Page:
daninreallife_posterbigSteve Carell has yet to fully prove himself as a leading man on his own. Most of his film success has come to date as a sidekick to a leading man like Jim Carrey, Will Ferrell or someone else. One of the two times he was asked to carry a movie was The 40 Year Old Virgin and while that was a big hit it is, to date, the only time he’s had a solo success. Most of his success has come as the star of “The Office,” where he is surrounded by a tremendously strong ensemble.

Dan in Real Life offers Carell a chance to redeem himself after what many consider to be the failure of Evan Almighty. While I don’t completely agree with that conclusion it is what it is. He plays a writer who pens a parenting advice column for a newspaper and is also a widowed father of three girls, from whence most of the comedy ensues. He meets a woman just before attending a family reunion, a woman he later finds out is his brother’s girlfriend. So he has to figure all this out while dealing with the normal family issues.

The Poster

The poster works at achieving its fundamental goal, which is to let people know there’s a new movie coming out and that it’s kind of funny. The problem is that the one-sheet makes it look like much more of a slapstick festival than the rest of the campaign. By putting Carell’s face falling into a stack of pancakes it kind of sells the movie as a pie-fight fest and I get the sense that’s not really the movie. My problem is that it’s too comedic. Yes, the movie is a comedy but the guy he’s playing isn’t a schlub who can’t handle the basics – he’s just a guy who is trying to navigate unknown territory as best he can. It just goes, to me, too far in that direction.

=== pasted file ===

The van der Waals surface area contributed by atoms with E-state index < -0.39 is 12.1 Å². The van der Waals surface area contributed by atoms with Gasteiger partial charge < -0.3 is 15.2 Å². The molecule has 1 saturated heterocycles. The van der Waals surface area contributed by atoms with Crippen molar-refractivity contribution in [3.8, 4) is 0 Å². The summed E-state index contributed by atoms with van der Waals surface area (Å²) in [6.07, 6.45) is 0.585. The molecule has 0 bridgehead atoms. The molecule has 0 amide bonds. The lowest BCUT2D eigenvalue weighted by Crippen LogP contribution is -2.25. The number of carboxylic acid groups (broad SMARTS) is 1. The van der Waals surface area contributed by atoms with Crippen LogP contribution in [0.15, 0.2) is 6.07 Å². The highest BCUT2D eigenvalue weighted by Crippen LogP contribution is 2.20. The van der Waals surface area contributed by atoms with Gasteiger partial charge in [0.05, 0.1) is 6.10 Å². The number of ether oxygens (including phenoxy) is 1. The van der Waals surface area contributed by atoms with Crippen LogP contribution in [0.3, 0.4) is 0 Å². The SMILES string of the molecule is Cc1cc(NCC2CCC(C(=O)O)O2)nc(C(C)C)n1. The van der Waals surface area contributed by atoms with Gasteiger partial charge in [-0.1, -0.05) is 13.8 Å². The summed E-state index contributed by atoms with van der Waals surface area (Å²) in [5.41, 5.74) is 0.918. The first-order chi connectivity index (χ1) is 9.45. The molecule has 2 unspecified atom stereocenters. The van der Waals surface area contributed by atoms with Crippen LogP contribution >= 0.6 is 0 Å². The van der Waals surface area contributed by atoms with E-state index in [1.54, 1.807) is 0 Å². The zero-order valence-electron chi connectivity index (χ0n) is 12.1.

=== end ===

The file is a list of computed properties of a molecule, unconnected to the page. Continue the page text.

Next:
But the question is whether this will play well to the mass crowds and unfortunately I think the answer to that is “yes.” It’s broad enough that people won’t feel put off by it. I think they’re underestimating the market for more gentle family dramadies, though, and wish the poster had taken a more subtle approach. There’s nothing wrong with featuring Carell – he’s the star and he’s a well known face right now. But putting him in a less outrageous setting would have worked better, I think.

The Trailer

This is much better. The story is setup quite nicely in this trailer, presenting Carell’s Dan as a simple man who tries to raise his daughters right while also trying to have a personal life. It works quite nicely at introducing Dan, his daughters and later the rest of his family and establishing the dynamics that exist between all of them. It’s a quiet, more gentle trailer that emphasizes the actual story the characters will be embarking on as well follow them as opposed to being a barely-strung-together series of jokes. Oh sure there are a number of punchlines in there but the characters are the main focus and not some wacky antics. I still maintain, as I did when I first watched it, that Carell is doing far more acting in some of the looks he casts out of the corner of his eye than others do in entire films.


The official website Disney created is a nice, solid, unspectacular effort. Most of the main content is arranged in the form of a series of snapshot pictures that you click on to bring up what’s underneath. That content is preceded by a short video clip lifted straight out of the trailer.

Let’s deal with the standard stuff first.

  • About: Just a single, short paragraph. It doesn’t even tell what the story is about, just intro’s the character of Dan in a very dry, descriptive way and then tacks on the fact that the director is the same one who helmed Pieces of April.
  • Cast & Crew: The content is the regular story of biographies and filmographies you usually find here, but the layout is awful. The text is crammed into a small box that makes it so you have to scroll down to read anything beyond the first four lines and then continues on like that. Piece of advice: Make this bigger. I’m not going to take the time to read all that in 1.5 sentence snippets.
  • Downloads: Just a couple of Wallpapers and a handful of Buddy Icons. Ok, thanks.